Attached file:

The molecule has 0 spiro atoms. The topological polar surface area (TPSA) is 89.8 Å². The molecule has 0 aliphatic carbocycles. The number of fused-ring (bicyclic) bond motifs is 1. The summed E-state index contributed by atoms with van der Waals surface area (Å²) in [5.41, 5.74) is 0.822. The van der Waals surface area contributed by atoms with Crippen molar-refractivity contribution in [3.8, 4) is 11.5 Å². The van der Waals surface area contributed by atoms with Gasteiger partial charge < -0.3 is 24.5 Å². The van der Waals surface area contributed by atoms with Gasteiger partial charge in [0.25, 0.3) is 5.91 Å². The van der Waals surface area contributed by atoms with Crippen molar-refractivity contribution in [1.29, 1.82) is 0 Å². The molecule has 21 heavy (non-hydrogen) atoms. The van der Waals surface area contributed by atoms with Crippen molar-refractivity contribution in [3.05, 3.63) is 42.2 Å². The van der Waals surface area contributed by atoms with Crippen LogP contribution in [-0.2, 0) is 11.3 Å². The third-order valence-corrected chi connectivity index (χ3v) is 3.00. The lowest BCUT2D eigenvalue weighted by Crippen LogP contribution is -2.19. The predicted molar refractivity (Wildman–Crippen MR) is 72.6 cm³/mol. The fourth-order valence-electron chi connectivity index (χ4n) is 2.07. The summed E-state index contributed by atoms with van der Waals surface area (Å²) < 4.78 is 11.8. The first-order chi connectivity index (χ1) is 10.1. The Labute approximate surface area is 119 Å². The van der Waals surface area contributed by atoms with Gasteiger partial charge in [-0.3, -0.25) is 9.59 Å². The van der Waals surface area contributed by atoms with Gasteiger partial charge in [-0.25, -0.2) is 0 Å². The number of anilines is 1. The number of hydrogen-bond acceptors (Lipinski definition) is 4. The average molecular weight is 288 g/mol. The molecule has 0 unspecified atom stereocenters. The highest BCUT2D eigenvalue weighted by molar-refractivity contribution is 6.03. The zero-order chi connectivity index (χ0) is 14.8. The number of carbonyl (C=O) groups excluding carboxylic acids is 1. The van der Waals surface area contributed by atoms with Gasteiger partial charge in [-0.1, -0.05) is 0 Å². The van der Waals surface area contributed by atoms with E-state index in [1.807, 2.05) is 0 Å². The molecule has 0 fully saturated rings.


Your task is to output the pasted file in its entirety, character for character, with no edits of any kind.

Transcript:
The molecule has 0 spiro atoms. The topological polar surface area (TPSA) is 89.8 Å². The molecule has 0 aliphatic carbocycles. The number of fused-ring (bicyclic) bond motifs is 1. The summed E-state index contributed by atoms with van der Waals surface area (Å²) in [5.41, 5.74) is 0.822. The van der Waals surface area contributed by atoms with Crippen molar-refractivity contribution in [3.8, 4) is 11.5 Å². The van der Waals surface area contributed by atoms with Gasteiger partial charge < -0.3 is 24.5 Å². The van der Waals surface area contributed by atoms with Gasteiger partial charge in [0.25, 0.3) is 5.91 Å². The van der Waals surface area contributed by atoms with Crippen molar-refractivity contribution in [1.29, 1.82) is 0 Å². The molecule has 21 heavy (non-hydrogen) atoms. The van der Waals surface area contributed by atoms with Crippen molar-refractivity contribution in [3.05, 3.63) is 42.2 Å². The van der Waals surface area contributed by atoms with Crippen LogP contribution in [-0.2, 0) is 11.3 Å². The third-order valence-corrected chi connectivity index (χ3v) is 3.00. The lowest BCUT2D eigenvalue weighted by Crippen LogP contribution is -2.19. The predicted molar refractivity (Wildman–Crippen MR) is 72.6 cm³/mol. The fourth-order valence-electron chi connectivity index (χ4n) is 2.07. The summed E-state index contributed by atoms with van der Waals surface area (Å²) < 4.78 is 11.8. The first-order chi connectivity index (χ1) is 10.1. The Labute approximate surface area is 119 Å². The van der Waals surface area contributed by atoms with Gasteiger partial charge in [-0.3, -0.25) is 9.59 Å². The van der Waals surface area contributed by atoms with Gasteiger partial charge in [-0.25, -0.2) is 0 Å². The number of anilines is 1. The number of hydrogen-bond acceptors (Lipinski definition) is 4. The average molecular weight is 288 g/mol. The molecule has 0 unspecified atom stereocenters. The highest BCUT2D eigenvalue weighted by molar-refractivity contribution is 6.03. The zero-order chi connectivity index (χ0) is 14.8. The number of carbonyl (C=O) groups excluding carboxylic acids is 1. The van der Waals surface area contributed by atoms with Gasteiger partial charge in [-0.1, -0.05) is 0 Å². The van der Waals surface area contributed by atoms with E-state index in [1.807, 2.05) is 0 Å². The molecule has 0 fully saturated rings.